Pecking order question.....

Discussion in 'Managing Your Flock' started by catsmithpuddin, Mar 14, 2011.

  1. catsmithpuddin

    catsmithpuddin Songster

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    Dec 19, 2009
    haughton louisiana
    We pretty much doubled our flock in the last 3 days. We are up to 10 total. We expanded the coop/run and got newbies. Alot for the original group to handle I guess. Anyway.....the pecking order finding ritual is running its course I guess.

    The question is, we have two groups now that do not mix, at all. The newbies (greasers) will not let the (socs) into the coop until dark and one of the greasers has taken over the favorite laying box and has set up camp. She is broody and sitting on nothing. Pony boy (guinee roo) is trying to take over the new girls and the new boy is not caring about anything but meal time.

    I think PonyBoy is gonna have to go cause he went from timid to wanting to rumble in no time.


    As you can tell I am even confused trying to figure out what is going on in there and want everybody to just get along. How long does this usually take?

    Sorry for all the outsiders references, my daughter has been reading the book and we have been talking bout it alot. One of the best books I ever read!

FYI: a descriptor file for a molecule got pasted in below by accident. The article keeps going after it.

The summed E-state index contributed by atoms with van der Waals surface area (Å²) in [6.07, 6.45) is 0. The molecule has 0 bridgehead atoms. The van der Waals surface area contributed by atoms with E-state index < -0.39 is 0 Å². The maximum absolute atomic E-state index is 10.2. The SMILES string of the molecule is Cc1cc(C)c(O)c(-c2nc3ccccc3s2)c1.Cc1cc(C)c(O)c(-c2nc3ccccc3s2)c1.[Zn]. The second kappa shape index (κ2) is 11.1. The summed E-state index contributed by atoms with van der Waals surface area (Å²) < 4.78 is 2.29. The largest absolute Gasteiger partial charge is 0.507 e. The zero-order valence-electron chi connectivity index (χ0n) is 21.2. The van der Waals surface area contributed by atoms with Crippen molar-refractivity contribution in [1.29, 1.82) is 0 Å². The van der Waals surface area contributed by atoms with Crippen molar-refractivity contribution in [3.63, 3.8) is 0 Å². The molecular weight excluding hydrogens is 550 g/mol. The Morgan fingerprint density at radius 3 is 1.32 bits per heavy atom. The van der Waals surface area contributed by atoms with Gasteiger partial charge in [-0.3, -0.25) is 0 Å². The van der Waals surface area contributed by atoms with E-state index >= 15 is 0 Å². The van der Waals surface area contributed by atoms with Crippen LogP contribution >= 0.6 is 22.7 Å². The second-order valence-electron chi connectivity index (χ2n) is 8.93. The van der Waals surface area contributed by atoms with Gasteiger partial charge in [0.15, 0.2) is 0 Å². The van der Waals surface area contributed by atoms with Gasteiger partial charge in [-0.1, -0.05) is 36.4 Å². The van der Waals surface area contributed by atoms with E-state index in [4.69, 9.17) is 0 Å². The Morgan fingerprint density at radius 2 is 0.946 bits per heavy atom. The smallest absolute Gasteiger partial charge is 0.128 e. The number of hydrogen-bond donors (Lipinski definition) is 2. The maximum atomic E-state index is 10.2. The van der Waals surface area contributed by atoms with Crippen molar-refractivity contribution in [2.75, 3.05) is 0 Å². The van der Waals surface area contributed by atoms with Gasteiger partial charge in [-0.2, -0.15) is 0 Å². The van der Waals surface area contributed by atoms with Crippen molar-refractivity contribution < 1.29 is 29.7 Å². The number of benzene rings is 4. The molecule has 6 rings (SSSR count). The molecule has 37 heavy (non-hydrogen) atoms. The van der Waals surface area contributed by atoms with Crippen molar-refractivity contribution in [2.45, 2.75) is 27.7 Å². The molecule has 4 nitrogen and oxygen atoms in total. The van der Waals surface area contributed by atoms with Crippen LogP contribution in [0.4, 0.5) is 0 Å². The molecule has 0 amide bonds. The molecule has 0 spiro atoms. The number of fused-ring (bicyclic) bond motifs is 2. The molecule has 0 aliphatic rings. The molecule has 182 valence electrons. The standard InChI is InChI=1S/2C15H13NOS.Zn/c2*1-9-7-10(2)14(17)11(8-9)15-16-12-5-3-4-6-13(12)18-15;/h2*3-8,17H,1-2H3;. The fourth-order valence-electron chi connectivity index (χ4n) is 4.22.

2. gryeyes

    gryeyes Covered in Pet Hair & Feathers

    The pecking order is a natural Chicken thing. It simply has to run its course; the more you futz with it, the longer it takes. As long as there is no bloodshed (just squawking, chasing, feather pulling, chest-bumping, etc.) let it be.

    It is REALLY rough on us people, but it's the Chicken way. [​IMG]

    When I integrate newbies into the main flock, I do it with a segregation/integration coop and pen. Usually it's either next to the regular pen, or inside it, with its own temporary pen and small coop, or a doghouse or something like that. Garden stakes and chicken wire temporary fence around it so the newbies have their own space, their own feeder and waterer. They stay there for two weeks.

    During that time, everybody gets to see, hear, and do the chest bump thing through the fence, but nobody can get hurt. After the two weeks, I take down the temporary fence and let them all mingle. By then, they're not strangers to each other. There is still some pecking order stuff, but it's much diminished.

    Good luck!
     
  3. elmo

    elmo Crowing

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    May 23, 2009
    DFW
    Imagine if a new family showed up at your door and settled in to live at your house. It would take more than 3 days for all of you to work out how to live together peacefully.

    It's impossible to say how long it will take your flock to settle down because there are just so many different factors. Be sure that the combined flock has enough room (this is key) and enough roosting space. It also might help to set out one or more additional feeding stations just in case some of the birds try to hoard the feeder and keep the others away from it. Setting up a couple of "bully baffles" in the run might help, too. They can be anything vertical, even an old box. The idea is that a chicken being harassed can get out of sight behind the baffle.
     

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